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CONFGET(1)		FreeBSD	General	Commands Manual		    CONFGET(1)

     confget --	read a variable	from a configuration file

     confget [-cOSx] [-N | -n] [-f filename] [-m pattern] [-P postfix]
	     [-p prefix] [-s section] [-t type]	varname...
     confget [-OSx] [-N	| -n] [-f filename] [-m	pattern] [-P postfix]
	     [-p prefix] [-s section] [-t type]	-L pattern...
     confget [-OSx] [-N	| -n] [-f filename] [-m	pattern] [-P postfix]
	     [-p prefix] [-s section] [-t type]	-l
     confget [-f filename] -q sections [-t type]
     confget [-hTV]

     The confget utility examines a INI-style configuration file and retrieves
     the value of the specified	variables from the specified section.  Its in-
     tended use	is to let shell	scripts	use the	same INI-style configuration
     files as other programs, to avoid duplication of data.

     The confget utility may retrieve the values of one	or more	variables,
     list all the variables in a specified section, list only those whose
     names or values match a specified pattern (shell glob or regular expres-
     sion), or check if	a variable is present in the file at all.  It has a
     "shell-quoting" output mode that quotes the variable values in a way
     suitable for passing them directly	to a Bourne-style shell.


     -c	     Check-only	mode; exit with	a code of 0 if any of the variables
	     are present in the	configuration file, and	1 if there are none.

     -f	filename
	     Specify the configuration file to read from, or "-" (a single
	     dash) for standard	input.

     -h	     Display program usage information and exit.

     -L	     Variable list mode; display the names and values of all variables
	     in	the specified section with names matching one or more speci-
	     fied patterns.

     -l	     List mode;	display	the names and values of	all variables in the
	     specified section.

     -m	pattern
	     Only display variables with if their values match the specified

     -N	     Always display the	variable name along with the value.

     -n	     Never display the variable	name, only the value.

     -O	     Allow variables in	the specified section to override variables in
	     the unnamed section at the	start of the file.  This is the	only
	     case when confget even considers variables	in more	than one sec-

     -P	postfix
	     Display this string after the variable name as a postfix.

     -p	prefix
	     Display this string before	the variable name as a prefix.

     -q	query
	     Query for a specific type of information.	For the	present, the
	     only supported value for the query	argument is "sections",	which
	     lists the names of	the sections defined in	the configuration

     -S	     Quote the variable	values so that the "var=value" lines may be
	     passed directly to	the Bourne shell.

     -s	section
	     Specify the configuration section to read.	 If this option	is
	     specified,	confget	will only consider variables defined in	the
	     specified section;	see the	-O option for the only exception.

	     If	this option is not specified, confget will use the first sec-
	     tion found	in the configuration file.  However, if	the configura-
	     tion file contains	variable definitions before a section header,
	     confget will only examine them instead.

	     If	the -s option is specified with	an empty string	as the section
	     name, confget will	only examine variables defined before any sec-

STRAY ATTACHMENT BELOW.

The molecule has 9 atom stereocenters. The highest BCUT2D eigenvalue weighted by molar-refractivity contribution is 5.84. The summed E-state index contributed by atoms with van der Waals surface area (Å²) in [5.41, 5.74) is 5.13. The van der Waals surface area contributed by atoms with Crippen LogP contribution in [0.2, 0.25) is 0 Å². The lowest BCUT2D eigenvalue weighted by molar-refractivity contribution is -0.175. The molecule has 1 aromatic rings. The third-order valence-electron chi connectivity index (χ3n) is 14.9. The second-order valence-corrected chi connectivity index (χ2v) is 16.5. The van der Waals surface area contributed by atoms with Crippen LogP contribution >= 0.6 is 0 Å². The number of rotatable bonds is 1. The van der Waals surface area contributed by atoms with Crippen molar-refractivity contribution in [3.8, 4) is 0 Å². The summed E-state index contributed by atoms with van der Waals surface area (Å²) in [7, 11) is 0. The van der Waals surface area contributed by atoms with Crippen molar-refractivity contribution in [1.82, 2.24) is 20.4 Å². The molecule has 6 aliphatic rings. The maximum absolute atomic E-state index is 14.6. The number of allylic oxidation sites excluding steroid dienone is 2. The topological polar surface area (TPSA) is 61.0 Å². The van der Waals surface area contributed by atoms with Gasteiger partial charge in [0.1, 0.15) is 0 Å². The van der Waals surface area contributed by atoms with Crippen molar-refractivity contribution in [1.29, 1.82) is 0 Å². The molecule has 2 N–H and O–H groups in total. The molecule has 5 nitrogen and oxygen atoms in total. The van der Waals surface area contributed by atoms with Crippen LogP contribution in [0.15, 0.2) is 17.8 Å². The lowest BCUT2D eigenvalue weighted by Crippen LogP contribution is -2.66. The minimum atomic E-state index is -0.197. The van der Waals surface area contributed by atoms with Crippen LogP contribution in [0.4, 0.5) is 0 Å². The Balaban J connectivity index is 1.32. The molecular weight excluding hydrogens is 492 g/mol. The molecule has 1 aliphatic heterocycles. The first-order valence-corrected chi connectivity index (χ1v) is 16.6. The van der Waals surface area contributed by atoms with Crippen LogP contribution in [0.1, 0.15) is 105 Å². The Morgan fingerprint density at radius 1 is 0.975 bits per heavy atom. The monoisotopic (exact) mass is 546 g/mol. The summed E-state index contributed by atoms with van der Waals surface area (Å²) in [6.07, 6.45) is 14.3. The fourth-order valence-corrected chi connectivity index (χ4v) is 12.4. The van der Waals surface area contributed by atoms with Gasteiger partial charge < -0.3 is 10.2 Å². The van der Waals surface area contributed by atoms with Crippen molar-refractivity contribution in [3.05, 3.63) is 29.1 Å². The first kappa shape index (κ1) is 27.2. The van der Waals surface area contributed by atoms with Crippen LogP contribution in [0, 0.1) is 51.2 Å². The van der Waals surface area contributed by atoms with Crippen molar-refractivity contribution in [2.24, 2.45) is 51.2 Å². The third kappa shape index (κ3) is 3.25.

tion header (a "real" unnamed default section); this is incompat-
	     ible with the -O option.

     -T	     List the available	configuration file types that may be selected
	     by	the -t option.

     -t	type
	     Specify the configuration file type.

     -V	     Display program version information and exit.

     -x	     Treat the patterns	as regular expressions instead of shell	glob

     Not taken into consideration.

     If	the -c option is specified, the	confget	utility	will exit with a sta-
     tus of 0 if any of	the specified variables	exist in the config file and 1
     if	none of	them are present.

     In	normal operation, no matter whether any	variables were found in	the
     configuration file	or not,	the confget utility exits with a status	of 0
     upon normal completion.  If any errors should occur while accessing or
     parsing the configuration file, the confget utility will display a	diag-
     nostic message on the standard error stream and exit with a status	of 1.

     Retrieve the variable machine_id from the system section of a configura-
     tion file:

	   confget -f h.conf -s	system machine_id

     Retrieve the page_id variable from	an HTTP	GET request, but only if it is
     a valid number:

	   confget -t http_get -x -m '^+$' page_id

     Retrieve the variable hostname from the db	section, but only if it	ends
     in	"":

	   confget -f h.conf -s	db -m '*' hostname

     Display the names and values of all variables declared before any section
     has been defined:

	   confget -f h.conf -s	'' -l

     Display the names and values of all variables in the system section with
     names beginning with "mach" or ending in "name", appending	a "cfg_" at
     the start of each variable	name:

	   confget -f h.conf -s	system -p 'cfg_' -L 'mach*' '*name'

     Display the names and values of all variables in the system section:

	   confget -f h.conf -s	system -l

     Safely read the contents of the db	section:

	   eval	`confget -f h.conf -s db -p db_	-S -l`

     For another way to	parse INI files, see the Config::IniFiles(3) Perl mod-

     No	standards documentation	was harmed in the process of creating confget.

     Please report any bugs in confget to the author.

     The confget utility was conceived and written by Peter Pentchev
     <>	in 2008.

FreeBSD	13.0			 April 4, 2016			  FreeBSD 13.0


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